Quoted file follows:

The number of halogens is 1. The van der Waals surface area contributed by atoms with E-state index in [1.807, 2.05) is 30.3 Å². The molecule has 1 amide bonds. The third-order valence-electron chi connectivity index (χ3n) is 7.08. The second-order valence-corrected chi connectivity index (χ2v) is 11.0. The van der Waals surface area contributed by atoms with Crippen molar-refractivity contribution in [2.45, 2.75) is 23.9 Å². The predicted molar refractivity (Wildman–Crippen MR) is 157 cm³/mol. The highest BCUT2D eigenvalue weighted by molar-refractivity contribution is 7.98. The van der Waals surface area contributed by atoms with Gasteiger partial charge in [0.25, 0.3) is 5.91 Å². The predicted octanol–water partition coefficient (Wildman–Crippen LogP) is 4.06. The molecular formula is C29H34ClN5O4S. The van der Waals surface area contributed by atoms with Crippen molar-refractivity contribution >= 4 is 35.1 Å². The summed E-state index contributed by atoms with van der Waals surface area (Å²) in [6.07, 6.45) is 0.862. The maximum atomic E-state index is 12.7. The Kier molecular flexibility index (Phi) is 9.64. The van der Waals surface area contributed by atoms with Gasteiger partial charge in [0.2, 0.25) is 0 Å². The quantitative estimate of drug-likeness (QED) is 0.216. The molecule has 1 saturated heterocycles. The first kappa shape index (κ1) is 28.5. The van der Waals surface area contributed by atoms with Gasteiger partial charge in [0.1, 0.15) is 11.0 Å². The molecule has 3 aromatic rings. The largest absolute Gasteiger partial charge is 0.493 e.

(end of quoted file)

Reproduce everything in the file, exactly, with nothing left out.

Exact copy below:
The number of halogens is 1. The van der Waals surface area contributed by atoms with E-state index in [1.807, 2.05) is 30.3 Å². The molecule has 1 amide bonds. The third-order valence-electron chi connectivity index (χ3n) is 7.08. The second-order valence-corrected chi connectivity index (χ2v) is 11.0. The van der Waals surface area contributed by atoms with Crippen molar-refractivity contribution in [2.45, 2.75) is 23.9 Å². The predicted molar refractivity (Wildman–Crippen MR) is 157 cm³/mol. The highest BCUT2D eigenvalue weighted by molar-refractivity contribution is 7.98. The van der Waals surface area contributed by atoms with Gasteiger partial charge in [0.25, 0.3) is 5.91 Å². The predicted octanol–water partition coefficient (Wildman–Crippen LogP) is 4.06. The molecular formula is C29H34ClN5O4S. The van der Waals surface area contributed by atoms with Crippen molar-refractivity contribution >= 4 is 35.1 Å². The summed E-state index contributed by atoms with van der Waals surface area (Å²) in [6.07, 6.45) is 0.862. The maximum atomic E-state index is 12.7. The Kier molecular flexibility index (Phi) is 9.64. The van der Waals surface area contributed by atoms with Gasteiger partial charge in [0.2, 0.25) is 0 Å². The quantitative estimate of drug-likeness (QED) is 0.216. The molecule has 1 saturated heterocycles. The first kappa shape index (κ1) is 28.5. The van der Waals surface area contributed by atoms with Gasteiger partial charge in [0.1, 0.15) is 11.0 Å². The molecule has 3 aromatic rings. The largest absolute Gasteiger partial charge is 0.493 e.